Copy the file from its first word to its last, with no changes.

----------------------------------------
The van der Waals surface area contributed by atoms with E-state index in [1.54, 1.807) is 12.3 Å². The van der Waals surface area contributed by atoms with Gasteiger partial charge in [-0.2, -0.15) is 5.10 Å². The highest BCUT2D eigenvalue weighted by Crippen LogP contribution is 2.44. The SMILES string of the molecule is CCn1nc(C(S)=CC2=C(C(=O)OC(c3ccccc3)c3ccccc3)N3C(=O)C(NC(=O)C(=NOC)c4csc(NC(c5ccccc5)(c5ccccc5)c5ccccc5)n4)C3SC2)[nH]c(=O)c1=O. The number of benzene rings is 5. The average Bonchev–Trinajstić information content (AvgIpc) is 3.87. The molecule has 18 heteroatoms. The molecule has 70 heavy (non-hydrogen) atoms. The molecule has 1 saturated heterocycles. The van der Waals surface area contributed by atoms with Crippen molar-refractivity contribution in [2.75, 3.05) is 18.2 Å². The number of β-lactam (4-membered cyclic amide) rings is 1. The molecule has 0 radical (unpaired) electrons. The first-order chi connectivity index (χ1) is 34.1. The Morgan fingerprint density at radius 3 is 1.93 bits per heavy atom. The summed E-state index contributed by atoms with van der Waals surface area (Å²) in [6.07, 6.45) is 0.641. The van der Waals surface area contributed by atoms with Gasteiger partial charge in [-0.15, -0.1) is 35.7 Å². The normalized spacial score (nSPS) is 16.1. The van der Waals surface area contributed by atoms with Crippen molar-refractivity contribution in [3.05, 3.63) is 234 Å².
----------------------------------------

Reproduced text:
The van der Waals surface area contributed by atoms with E-state index in [1.54, 1.807) is 12.3 Å². The van der Waals surface area contributed by atoms with Gasteiger partial charge in [-0.2, -0.15) is 5.10 Å². The highest BCUT2D eigenvalue weighted by Crippen LogP contribution is 2.44. The SMILES string of the molecule is CCn1nc(C(S)=CC2=C(C(=O)OC(c3ccccc3)c3ccccc3)N3C(=O)C(NC(=O)C(=NOC)c4csc(NC(c5ccccc5)(c5ccccc5)c5ccccc5)n4)C3SC2)[nH]c(=O)c1=O. The number of benzene rings is 5. The average Bonchev–Trinajstić information content (AvgIpc) is 3.87. The molecule has 18 heteroatoms. The molecule has 70 heavy (non-hydrogen) atoms. The molecule has 1 saturated heterocycles. The van der Waals surface area contributed by atoms with Crippen molar-refractivity contribution in [2.75, 3.05) is 18.2 Å². The number of β-lactam (4-membered cyclic amide) rings is 1. The molecule has 0 radical (unpaired) electrons. The first-order chi connectivity index (χ1) is 34.1. The Morgan fingerprint density at radius 3 is 1.93 bits per heavy atom. The summed E-state index contributed by atoms with van der Waals surface area (Å²) in [6.07, 6.45) is 0.641. The van der Waals surface area contributed by atoms with Gasteiger partial charge in [-0.15, -0.1) is 35.7 Å². The normalized spacial score (nSPS) is 16.1. The van der Waals surface area contributed by atoms with Crippen molar-refractivity contribution in [3.05, 3.63) is 234 Å².